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  • Word of the day
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    Friday, November 02, 2018

    univocal

    adjective [yoo-niv-uh-kuhl, yoo-nuh-voh-]
    having only one meaning; unambiguous.
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    What is the origin of univocal?

    Like its cousin equivocal, univocal derives from the Latin vōx meaning “voice.” Whereas the prefix equi- means “equal,” uni- means “one.” Univocal dates to 1535–45.

    How is univocal used?

    When then-Fox News chief Roger Ailes was presented with allegations of sexual harassment — first in a bombshell lawsuit, later in published reports — his response was univocal: Deny, deny, deny. Erik Wemple, "Harvey Weinstein's puzzling legal threat against the New York Times," Washington Post, October 6, 2017

    For any given element--event, character, development--is never simply univocal or one-sided but generally has two or more valences: it is serious and ironic, pathos-charged and parodic, apocalyptic and farcical, critical and self-critical. Dominick LaCapra, History, Politics, and the Novel, 1987

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  • Word of the day
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    Thursday, November 01, 2018

    penumbra

    noun [pi-nuhm-bruh]
    a shadowy, indefinite, or marginal area.
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    What is the origin of penumbra?

    The noun penumbra is composed of the Latin adverb paene “almost” and the Latin noun umbra “shadow.” Paene is not usual in Latin compounds, the most frequent being paeninsula (paeneinsula) “peninsula” and paenultimus (pēnultimus) “almost last, second last," especially the “second last syllable” (penultimate is often misused in English to mean “ultimate, last”). Penumbra (paenumbra) does not occur in Classical or Medieval Latin; it is a New Latin coinage by the German mathematician and astronomer Johann Kepler (1571-1630). Penumbra entered English in the 17th century.

    How is penumbra used?

    ... I couldn't figure out why I was hearing it in the penumbra of an old-growth floodplain forest in South Carolina, a forest that once stretched as far north as Upper Virginia and as far west as East Texas. Rosalind Bentley, "Among the Majestic Trees in Congaree, Slipping Into Silence," New York Times, July 16, 2018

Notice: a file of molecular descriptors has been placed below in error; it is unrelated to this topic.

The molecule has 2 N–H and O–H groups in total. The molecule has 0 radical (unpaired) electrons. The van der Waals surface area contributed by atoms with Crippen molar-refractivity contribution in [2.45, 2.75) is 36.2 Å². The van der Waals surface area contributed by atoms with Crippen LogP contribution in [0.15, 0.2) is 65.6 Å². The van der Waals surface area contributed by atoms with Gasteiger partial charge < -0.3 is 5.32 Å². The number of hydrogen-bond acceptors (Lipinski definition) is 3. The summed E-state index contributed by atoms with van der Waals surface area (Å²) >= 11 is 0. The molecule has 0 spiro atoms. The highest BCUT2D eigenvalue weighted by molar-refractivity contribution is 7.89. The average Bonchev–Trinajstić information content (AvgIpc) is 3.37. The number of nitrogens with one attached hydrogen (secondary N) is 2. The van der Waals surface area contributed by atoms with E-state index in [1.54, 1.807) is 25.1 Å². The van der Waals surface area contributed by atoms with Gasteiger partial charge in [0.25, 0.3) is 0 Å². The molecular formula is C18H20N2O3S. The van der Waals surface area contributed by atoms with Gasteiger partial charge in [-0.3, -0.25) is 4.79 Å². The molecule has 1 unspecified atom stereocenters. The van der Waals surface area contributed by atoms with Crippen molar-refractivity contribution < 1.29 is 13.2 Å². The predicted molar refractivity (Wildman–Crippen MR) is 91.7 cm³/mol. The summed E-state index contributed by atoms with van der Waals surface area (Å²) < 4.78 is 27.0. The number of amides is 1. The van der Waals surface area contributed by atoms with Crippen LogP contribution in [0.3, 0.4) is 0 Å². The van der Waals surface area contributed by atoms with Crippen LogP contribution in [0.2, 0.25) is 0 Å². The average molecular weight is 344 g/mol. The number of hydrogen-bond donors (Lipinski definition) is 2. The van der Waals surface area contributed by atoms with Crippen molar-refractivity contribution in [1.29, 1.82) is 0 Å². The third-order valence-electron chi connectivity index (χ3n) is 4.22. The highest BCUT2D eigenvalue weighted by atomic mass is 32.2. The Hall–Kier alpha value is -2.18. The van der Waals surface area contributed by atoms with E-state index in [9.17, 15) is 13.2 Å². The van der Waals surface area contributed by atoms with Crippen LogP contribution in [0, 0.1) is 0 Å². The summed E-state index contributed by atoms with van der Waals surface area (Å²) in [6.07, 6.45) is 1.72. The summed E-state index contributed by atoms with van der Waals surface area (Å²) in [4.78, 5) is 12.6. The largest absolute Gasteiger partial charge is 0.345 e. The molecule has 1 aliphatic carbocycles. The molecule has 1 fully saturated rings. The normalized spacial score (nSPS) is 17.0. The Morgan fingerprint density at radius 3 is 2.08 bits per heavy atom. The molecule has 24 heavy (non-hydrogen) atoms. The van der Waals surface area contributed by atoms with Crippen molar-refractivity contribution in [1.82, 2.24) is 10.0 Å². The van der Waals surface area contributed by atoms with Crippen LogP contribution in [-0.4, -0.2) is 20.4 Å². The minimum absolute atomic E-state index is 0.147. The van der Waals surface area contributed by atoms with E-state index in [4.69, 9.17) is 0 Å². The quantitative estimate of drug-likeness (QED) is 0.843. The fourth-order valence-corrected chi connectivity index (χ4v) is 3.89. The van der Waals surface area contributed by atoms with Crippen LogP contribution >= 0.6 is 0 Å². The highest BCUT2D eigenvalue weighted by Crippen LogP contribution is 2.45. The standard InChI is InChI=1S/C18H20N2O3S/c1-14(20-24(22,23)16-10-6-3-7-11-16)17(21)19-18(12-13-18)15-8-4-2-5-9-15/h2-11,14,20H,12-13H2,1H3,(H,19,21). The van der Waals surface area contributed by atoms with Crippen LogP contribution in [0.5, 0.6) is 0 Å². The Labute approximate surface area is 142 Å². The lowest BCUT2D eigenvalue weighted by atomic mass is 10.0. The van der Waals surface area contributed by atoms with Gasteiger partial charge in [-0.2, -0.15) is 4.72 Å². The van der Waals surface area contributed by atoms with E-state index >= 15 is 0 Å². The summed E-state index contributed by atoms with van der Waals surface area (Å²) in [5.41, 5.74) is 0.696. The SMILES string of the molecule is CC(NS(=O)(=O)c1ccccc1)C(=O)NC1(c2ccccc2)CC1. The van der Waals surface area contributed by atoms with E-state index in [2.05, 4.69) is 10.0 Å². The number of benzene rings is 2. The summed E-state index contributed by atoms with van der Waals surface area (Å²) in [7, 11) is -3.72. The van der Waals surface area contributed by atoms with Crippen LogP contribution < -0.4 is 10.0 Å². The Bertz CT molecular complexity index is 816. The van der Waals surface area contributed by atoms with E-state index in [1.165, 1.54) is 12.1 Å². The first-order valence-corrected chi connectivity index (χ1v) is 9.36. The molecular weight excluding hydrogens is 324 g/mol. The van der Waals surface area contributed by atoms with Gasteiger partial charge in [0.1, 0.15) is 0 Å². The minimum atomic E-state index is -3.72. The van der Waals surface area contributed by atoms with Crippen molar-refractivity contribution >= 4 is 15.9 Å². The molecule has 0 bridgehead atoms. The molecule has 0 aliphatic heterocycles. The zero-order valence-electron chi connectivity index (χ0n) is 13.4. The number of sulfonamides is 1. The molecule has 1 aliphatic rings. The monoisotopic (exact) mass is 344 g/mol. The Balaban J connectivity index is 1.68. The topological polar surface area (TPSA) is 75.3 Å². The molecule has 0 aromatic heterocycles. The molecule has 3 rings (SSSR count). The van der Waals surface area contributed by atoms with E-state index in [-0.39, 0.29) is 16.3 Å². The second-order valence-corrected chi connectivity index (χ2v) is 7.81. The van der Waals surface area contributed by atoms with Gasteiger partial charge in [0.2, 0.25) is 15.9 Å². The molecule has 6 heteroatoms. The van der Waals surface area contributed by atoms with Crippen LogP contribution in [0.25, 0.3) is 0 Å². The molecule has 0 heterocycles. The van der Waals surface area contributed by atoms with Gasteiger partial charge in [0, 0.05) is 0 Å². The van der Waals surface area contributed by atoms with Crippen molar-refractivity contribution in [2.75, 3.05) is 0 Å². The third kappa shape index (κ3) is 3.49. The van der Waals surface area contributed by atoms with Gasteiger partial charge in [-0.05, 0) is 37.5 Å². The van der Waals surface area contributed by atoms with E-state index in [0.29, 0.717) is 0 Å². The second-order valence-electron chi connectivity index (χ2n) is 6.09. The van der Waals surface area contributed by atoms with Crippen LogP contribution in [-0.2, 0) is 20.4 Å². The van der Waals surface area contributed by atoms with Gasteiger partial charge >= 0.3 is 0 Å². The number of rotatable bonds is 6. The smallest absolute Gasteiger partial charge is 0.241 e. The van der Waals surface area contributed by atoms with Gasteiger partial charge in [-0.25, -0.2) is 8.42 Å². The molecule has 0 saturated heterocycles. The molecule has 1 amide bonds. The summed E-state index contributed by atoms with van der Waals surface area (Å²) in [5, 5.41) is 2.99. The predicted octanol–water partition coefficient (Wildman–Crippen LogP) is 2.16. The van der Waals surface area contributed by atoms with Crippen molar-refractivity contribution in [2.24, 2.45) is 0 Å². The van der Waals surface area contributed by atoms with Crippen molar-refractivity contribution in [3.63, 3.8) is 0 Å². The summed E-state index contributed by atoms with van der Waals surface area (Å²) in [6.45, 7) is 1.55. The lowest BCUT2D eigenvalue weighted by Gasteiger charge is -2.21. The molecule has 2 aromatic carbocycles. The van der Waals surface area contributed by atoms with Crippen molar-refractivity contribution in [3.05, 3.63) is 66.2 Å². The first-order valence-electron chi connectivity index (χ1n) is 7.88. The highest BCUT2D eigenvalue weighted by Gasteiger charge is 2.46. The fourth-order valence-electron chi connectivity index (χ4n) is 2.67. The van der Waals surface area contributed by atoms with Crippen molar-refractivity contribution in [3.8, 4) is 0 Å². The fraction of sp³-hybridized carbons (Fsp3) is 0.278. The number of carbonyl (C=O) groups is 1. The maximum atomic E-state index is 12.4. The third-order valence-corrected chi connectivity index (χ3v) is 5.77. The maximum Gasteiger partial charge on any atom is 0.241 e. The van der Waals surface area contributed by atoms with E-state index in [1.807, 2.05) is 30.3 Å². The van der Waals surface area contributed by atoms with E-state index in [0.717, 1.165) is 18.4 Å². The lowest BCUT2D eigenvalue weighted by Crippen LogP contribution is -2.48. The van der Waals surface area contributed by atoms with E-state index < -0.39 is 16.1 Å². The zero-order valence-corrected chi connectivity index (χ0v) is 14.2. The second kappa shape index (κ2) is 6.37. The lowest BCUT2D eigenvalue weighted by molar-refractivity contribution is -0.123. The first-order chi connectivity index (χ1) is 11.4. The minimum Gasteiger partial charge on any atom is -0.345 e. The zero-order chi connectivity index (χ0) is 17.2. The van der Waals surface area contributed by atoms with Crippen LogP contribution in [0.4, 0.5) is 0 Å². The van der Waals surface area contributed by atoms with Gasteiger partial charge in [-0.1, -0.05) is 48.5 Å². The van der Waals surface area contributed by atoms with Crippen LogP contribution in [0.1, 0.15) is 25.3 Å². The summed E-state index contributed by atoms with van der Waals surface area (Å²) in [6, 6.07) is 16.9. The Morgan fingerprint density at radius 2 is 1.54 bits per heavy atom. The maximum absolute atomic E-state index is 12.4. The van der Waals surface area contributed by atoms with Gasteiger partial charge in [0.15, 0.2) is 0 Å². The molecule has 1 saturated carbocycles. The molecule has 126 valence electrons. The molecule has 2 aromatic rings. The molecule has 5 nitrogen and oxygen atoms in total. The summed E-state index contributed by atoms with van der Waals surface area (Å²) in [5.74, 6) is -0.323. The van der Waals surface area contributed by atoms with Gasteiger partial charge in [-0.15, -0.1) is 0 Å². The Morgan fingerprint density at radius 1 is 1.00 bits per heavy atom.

It's a daring move, an attempt to trace the penumbra of abuse across a shattered psyche. Ron Charles, "Roddy Doyle was determined to write a novel that shocked--and succeeded," Washington Post, October 17, 2017

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  • Word of the day
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    Wednesday, October 31, 2018

    ghosting

    noun [goh-sting]
    Informal. a. the practice of suddenly ending all contact with a person without explanation, especially in a romantic relationship: He was a victim of ghosting. b. Also called French goodbye, Irish goodbye. the act of leaving a social event or engagement suddenly without saying goodbye: Ghosting might be the best option if we want to get home before midnight.
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    What is the origin of ghosting?

    The dating sense of ghosting is first recorded in 2005–10. It’s possibly linked to the expression get ghost “to leave immediately,” which gained popularity in 1990s hip-hop.

    How is ghosting used?

    In the case of ghosting, a lack of accountability has brought out the worst in humanity, but applying behavioral science to UX design could be the key to unlocking the solution and with it the next billion dollar idea, paving the way for a new era of ghost-free online dating. Jack Rogers, "Ghosting -- Dating's Billion Dollar Problem?" Forbes, August 28, 2018

    Among younger generations, ghosting has “almost become a new vocabulary” in which “no response is a response,” says Amanda Bradford, CEO and founder of The League, a dating app. Now, “that same behavior is happening in the job market,” says Bradford, who’s experienced it with engineering candidates who ghosted her company. Chip Cutter, "People are 'ghosting' at work, and it's driving companies crazy," LinkedIn, June 23, 2018